Wednesday, April 12, 2006

More on the Dark Side of Muni-WiFi: The Case of San Francisco

From the FierceWiFi e-newsletter:

As details of Google's plans for San Francisco emerge, privacy worries become more concrete. Privacy advocates say that Google's commercial voraciousness reveals a more sinister aspect of its project. Google said it would use its search engine to track users' locations. Google may do it so it can tailor advertisements to individual users based on their location: As users walk down the street while on the phone or are sitting in a coffee shop, Google will send to their PDAs or laptops marketing messages from businesses in the neighborhood in which the users happen to be. If a user happens to be in Union Square, he may see an advertisement for Macy's; if the user uses her laptop near Fisherman's Wharf, she may see an ad for a seafood restaurant (and if users happen to be walking anywhere near AT&T Park, they may see advertising for steroids and other performance-enhancing drugs).

Google said its technology would allow it to track users' whereabouts to within a few hundred feet. The company also said it would retain the data for up to 180 days before deleting it, as part of an effort to "maintain the Google WiFi network and deliver the best possible service." Privacy advocates fear the information could be used by government officials to place users under surveillance. Kurt Opsahl, staff attorney for the Electronic Frontier Foundation, a privacy watchdog group, said, "The greatest concern is that once you have that treasure trove of information, will people start to come looking for it?"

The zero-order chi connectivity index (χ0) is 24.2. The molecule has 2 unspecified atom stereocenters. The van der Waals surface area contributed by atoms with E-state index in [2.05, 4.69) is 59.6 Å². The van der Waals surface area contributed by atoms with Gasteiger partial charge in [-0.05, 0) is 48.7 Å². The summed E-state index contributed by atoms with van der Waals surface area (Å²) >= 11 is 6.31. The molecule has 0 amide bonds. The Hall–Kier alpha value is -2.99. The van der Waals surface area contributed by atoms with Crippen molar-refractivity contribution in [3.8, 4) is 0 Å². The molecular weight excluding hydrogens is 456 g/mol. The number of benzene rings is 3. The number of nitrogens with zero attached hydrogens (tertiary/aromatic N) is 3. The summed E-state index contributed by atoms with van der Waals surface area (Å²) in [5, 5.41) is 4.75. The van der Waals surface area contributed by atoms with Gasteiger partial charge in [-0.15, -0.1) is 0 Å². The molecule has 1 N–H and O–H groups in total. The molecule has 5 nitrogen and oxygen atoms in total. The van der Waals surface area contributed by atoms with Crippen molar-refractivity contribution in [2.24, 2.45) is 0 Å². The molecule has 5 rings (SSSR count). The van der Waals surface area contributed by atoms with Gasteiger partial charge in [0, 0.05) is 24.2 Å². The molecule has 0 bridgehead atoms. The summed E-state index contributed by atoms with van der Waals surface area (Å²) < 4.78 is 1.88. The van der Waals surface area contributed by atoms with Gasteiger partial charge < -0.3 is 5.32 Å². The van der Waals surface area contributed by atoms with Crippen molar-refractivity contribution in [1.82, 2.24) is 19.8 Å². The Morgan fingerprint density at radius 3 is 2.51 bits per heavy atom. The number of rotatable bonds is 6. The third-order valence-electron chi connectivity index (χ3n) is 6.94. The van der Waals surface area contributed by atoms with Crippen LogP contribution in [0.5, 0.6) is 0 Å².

What privacy advocates find especially irksome is Google's requirement that users log on with a Google account before accessing the free WiFi. Signing in would make it possible for the company to track Internet use and location to specific individuals. Fears about information collected and retained by Google are not without foundation. The Justice Department recently tried to make Google divulge the search records of thousands of its users. The government wanted the information so it could give teeth to a law intended to protect children from Internet pornography. Google prevailed in the subsequent court battle, but legal experts say the company could have avoided the problem by not keeping user search records.


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